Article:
Ioane wants bright tournament for homecoming

Last updated 10:42 22/03/2014
Akira Ioane
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BACK HOME: It will be a homecoming of sorts for Akira Ioane when he takes the field for the NZ Sevens team in Tokyo.

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It will be a homecoming of sorts for Akira Ioane when he takes the field for the New Zealand Sevens team in Tokyo today.

The Auckland teenager lived in Japan until he was four years old, while his father Eddie Ioane played professional rugby for Ricoh.

His memories of Japan are pretty limited, but what he does remember is that it was cold, and he remembers playing in the snow.

The Tokyo Sevens is known as one of the coldest tournaments on the World Series calendar, and Ioane said it has brought back some memories.

"I don't remember much. I was too young," he said.

"But I do remember it being cold like this. I remember having snow fights and stuff like that, and hanging out with dad at the rugby grounds."

Akira, a popular first name for boys, means "bright" in Japanese.

Ioane is hoping for a bright tournament, and says he won't get ahead of himself on the field.

"I'm still the new kid on the block, so I don't want to get ahead of myself," he said.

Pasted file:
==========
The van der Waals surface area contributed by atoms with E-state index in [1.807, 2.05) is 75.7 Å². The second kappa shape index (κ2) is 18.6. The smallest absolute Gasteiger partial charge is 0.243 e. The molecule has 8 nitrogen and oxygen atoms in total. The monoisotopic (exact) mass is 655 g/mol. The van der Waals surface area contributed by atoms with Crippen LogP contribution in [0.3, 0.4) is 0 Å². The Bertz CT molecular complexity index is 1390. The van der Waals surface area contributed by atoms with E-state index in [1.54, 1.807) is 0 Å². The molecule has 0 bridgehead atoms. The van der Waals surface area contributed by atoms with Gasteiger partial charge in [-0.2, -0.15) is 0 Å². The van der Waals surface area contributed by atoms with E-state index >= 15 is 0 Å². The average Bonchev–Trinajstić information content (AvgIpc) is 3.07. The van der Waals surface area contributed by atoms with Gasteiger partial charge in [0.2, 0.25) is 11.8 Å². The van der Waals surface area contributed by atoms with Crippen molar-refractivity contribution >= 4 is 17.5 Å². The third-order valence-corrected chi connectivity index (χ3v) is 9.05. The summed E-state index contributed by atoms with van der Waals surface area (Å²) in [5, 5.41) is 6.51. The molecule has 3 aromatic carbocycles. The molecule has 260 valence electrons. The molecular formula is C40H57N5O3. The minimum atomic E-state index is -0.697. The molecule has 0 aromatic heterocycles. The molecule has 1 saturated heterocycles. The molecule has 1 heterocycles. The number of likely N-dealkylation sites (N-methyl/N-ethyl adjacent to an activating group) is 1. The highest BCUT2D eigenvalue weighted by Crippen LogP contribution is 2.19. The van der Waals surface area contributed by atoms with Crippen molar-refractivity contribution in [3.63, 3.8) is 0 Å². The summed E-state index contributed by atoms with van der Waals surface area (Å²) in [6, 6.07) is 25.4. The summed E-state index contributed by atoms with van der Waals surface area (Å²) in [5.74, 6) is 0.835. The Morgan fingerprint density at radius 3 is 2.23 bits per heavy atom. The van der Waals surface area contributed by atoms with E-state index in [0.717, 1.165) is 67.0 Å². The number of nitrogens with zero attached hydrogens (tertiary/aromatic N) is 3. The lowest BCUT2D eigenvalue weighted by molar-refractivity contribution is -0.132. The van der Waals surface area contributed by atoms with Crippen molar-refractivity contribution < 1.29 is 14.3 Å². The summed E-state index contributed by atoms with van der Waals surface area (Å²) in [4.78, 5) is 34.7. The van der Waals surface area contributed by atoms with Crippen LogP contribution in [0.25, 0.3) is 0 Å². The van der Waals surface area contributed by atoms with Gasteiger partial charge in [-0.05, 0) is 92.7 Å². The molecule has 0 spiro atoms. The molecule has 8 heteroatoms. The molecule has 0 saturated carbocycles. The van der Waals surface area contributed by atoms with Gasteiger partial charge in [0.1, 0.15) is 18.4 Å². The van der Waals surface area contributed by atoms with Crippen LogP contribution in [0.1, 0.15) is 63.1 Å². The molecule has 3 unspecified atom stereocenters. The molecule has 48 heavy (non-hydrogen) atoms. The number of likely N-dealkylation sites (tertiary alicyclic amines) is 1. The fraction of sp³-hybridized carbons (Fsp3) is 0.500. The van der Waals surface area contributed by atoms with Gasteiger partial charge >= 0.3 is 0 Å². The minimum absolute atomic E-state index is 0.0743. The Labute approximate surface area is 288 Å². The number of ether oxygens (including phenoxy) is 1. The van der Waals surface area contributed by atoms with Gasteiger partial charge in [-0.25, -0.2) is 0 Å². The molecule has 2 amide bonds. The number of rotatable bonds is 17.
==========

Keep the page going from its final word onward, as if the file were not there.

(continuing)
"I've got to do my bit for the team, and just try and fill those roles I've been asked to.

"If I try and do a good job here, and then in Hong Kong, try and keep my place in the team for the last two tournaments, and then keep it again for the Commonwealth Games – that's the plan."

Ioane made a big impact off the bench for New Zealand at the Wellington Sevens, with his size, strength and pace giving defences plenty of headaches.

It was his first tournament in Wellington, after missing out on a trip to Las Vegas through issues surrounding his travel documents.

He said he wasn't nervous in Wellington, although the gravity of wearing a New Zealand shirt with his family's name on the back had caught up with him.

"It's a huge honour, and you don't want to fail the country or your family," he said.

"I'll just go out and do everything I can to do them proud."

While his name will be familiar to the Japanese crowd, Ioane doubts any of the fans will know who he is, although he would like it if his Japanese background helped bring the team some fans.

"Hopefully by the end of it they might know my name a little better," he said.

"I'd be happy with that."

New Zealand plays Canada, Portugal and Wales in their pool in Tokyo, starting this afternoon.

They lead the World Series standings with 99 points, two ahead of South Africa.

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- Fairfax Media

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